Advancements and Updates in Therapies for CLL - Episode 11
Pharmacy-Led Oral Chemotherapy Management Programs
Experienced pharmacists in the management of chronic lymphocytic leukemia (CLL) discuss the impact of pharmacy-led oral chemotherapy management programs, and how they are implemented.
Cody Steeves, PharmD, BCOP: Discuss the pharmacy-led oral chemotherapy management program, if it's implemented at your institution, and how it may help adherence with that, which we have discussed a lot of adherence so far, but anything else about that. And then again touch on medication access with that.
Alison Duffy, PharmD, BCOP: At University of Maryland, pharmacists are involved in some clinics. We'd love to be in all clinics if we had enough people. We've been able to implement processes to provide initial education, ideally during that clinic encounter, and if not in clinic, having an initial follow-up call 2 to 3 days after a therapy is decided, that clinic visit when therapy is decided upon, to assess medication comprehension, retention, as well as helping with that medication access.
Either way, as pharmacists in a clinic, we're always working on how to facilitate and improve medication access initially, and then also for refills, because that timely access for CLL [chronic lymphocytic leukemia] and other leukemias, lymphomas in general, is really important.
Medication access includes discussing with the patients and pharmacies, insurance companies, and also ensuring that patients have the correct, up-to-date prescriptions. If there was a dose change, we make sure the prescription reflects that. The patient has a valid prescription, refills are sufficient. The patient knows which pharmacy to follow up with and how soon to do that. So I think the access piece is really helpful in our management programs.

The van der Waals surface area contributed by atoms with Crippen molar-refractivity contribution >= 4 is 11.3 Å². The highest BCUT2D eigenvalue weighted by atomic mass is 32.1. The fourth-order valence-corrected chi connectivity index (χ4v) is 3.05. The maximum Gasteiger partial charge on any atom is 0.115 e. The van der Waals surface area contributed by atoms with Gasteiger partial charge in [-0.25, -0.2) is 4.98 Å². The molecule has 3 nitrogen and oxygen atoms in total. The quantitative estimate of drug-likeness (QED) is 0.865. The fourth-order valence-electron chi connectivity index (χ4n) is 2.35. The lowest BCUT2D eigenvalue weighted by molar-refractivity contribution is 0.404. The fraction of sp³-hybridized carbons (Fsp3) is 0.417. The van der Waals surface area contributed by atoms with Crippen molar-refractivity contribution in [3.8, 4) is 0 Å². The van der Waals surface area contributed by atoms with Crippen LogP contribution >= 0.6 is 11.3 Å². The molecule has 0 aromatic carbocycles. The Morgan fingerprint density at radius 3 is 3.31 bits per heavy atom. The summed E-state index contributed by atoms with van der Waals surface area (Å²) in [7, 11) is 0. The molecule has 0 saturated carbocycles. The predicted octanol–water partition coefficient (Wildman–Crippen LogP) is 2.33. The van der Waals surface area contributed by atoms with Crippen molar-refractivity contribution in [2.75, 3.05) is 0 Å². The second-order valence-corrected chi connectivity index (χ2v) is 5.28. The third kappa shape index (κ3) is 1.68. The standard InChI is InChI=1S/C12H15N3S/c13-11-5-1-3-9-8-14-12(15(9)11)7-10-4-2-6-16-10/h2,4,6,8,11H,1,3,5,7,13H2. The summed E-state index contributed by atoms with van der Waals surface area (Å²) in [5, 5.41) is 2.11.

Again, I think combination therapies can be extremely complicated for everybody involved, not just the patients, and it's getting more complicated with lead-in phases for different oral agents, and completely different schedules.
So part of the education should involve developing a clear communication plan for both IV [intravenous] and oral therapies. Overall, our approach to oral chemotherapy education mirrors much of the resources from the HOPA—Hematology/Oncology Pharmacy Association—website and resources and some of their checklists that I found very helpful, as well as the Oncology Nursing Society’s Oral Adherence Toolkit. Those are some of the go-to resources for those sort of education and adherence practices.
As far as adherence and toxicity assessments, for certain medications we might follow up with the patients sooner, after a week or 2. If we expect acute toxicities, for example, in a patient who's starting venetoclax outpatient, we would follow them more closely because of the risk of tumor lysis early on.
Otherwise we aim to follow patients monthly, and then we might move to every 3 months, based on determining clinical stability, which is made by the pharmacists working with the provider and nurse in that designated clinic. Also our process in implementing these management programs is a collaborative one, and so at the committee of quality improvement level at our institution, we have many of the key nurse pharmacists, providers, stakeholders, as well.